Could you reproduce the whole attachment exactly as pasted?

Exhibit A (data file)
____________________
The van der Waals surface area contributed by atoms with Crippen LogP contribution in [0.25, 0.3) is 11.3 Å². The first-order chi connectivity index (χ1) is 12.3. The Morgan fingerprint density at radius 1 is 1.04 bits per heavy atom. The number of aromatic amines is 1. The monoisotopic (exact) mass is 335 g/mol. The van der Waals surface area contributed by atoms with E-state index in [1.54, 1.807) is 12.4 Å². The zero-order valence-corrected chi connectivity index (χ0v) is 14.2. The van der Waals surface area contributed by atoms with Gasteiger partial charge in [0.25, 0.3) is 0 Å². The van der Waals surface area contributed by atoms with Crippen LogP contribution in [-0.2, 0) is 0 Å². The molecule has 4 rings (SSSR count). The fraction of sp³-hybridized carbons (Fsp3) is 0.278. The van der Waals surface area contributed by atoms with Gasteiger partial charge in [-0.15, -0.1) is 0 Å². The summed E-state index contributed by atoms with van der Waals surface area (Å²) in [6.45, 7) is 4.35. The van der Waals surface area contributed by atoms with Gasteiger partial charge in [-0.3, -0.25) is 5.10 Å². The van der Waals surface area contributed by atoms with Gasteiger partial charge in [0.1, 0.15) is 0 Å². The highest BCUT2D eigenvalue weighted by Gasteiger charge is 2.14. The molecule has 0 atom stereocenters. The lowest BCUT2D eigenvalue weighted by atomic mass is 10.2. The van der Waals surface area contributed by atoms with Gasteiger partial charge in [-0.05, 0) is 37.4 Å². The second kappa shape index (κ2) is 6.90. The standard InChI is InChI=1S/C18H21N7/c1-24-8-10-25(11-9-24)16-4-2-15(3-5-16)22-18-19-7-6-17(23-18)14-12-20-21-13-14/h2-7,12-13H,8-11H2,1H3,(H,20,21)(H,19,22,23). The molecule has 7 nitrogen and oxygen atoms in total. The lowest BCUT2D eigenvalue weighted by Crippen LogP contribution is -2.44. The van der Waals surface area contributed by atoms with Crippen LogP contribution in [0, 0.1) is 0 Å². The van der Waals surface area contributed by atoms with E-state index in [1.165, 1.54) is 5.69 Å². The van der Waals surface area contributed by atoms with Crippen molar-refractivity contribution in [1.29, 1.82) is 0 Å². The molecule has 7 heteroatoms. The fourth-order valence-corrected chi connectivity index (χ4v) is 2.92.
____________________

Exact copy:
The van der Waals surface area contributed by atoms with Crippen LogP contribution in [0.25, 0.3) is 11.3 Å². The first-order chi connectivity index (χ1) is 12.3. The Morgan fingerprint density at radius 1 is 1.04 bits per heavy atom. The number of aromatic amines is 1. The monoisotopic (exact) mass is 335 g/mol. The van der Waals surface area contributed by atoms with E-state index in [1.54, 1.807) is 12.4 Å². The zero-order valence-corrected chi connectivity index (χ0v) is 14.2. The van der Waals surface area contributed by atoms with Gasteiger partial charge in [0.25, 0.3) is 0 Å². The van der Waals surface area contributed by atoms with Crippen LogP contribution in [-0.2, 0) is 0 Å². The molecule has 4 rings (SSSR count). The fraction of sp³-hybridized carbons (Fsp3) is 0.278. The van der Waals surface area contributed by atoms with Gasteiger partial charge in [-0.15, -0.1) is 0 Å². The summed E-state index contributed by atoms with van der Waals surface area (Å²) in [6.45, 7) is 4.35. The van der Waals surface area contributed by atoms with Gasteiger partial charge in [-0.3, -0.25) is 5.10 Å². The van der Waals surface area contributed by atoms with Gasteiger partial charge in [0.1, 0.15) is 0 Å². The highest BCUT2D eigenvalue weighted by Gasteiger charge is 2.14. The molecule has 0 atom stereocenters. The lowest BCUT2D eigenvalue weighted by atomic mass is 10.2. The van der Waals surface area contributed by atoms with Gasteiger partial charge in [-0.05, 0) is 37.4 Å². The second kappa shape index (κ2) is 6.90. The standard InChI is InChI=1S/C18H21N7/c1-24-8-10-25(11-9-24)16-4-2-15(3-5-16)22-18-19-7-6-17(23-18)14-12-20-21-13-14/h2-7,12-13H,8-11H2,1H3,(H,20,21)(H,19,22,23). The molecule has 7 nitrogen and oxygen atoms in total. The lowest BCUT2D eigenvalue weighted by Crippen LogP contribution is -2.44. The van der Waals surface area contributed by atoms with Crippen LogP contribution in [0, 0.1) is 0 Å². The van der Waals surface area contributed by atoms with E-state index in [1.165, 1.54) is 5.69 Å². The van der Waals surface area contributed by atoms with Crippen molar-refractivity contribution in [1.29, 1.82) is 0 Å². The molecule has 7 heteroatoms. The fourth-order valence-corrected chi connectivity index (χ4v) is 2.92.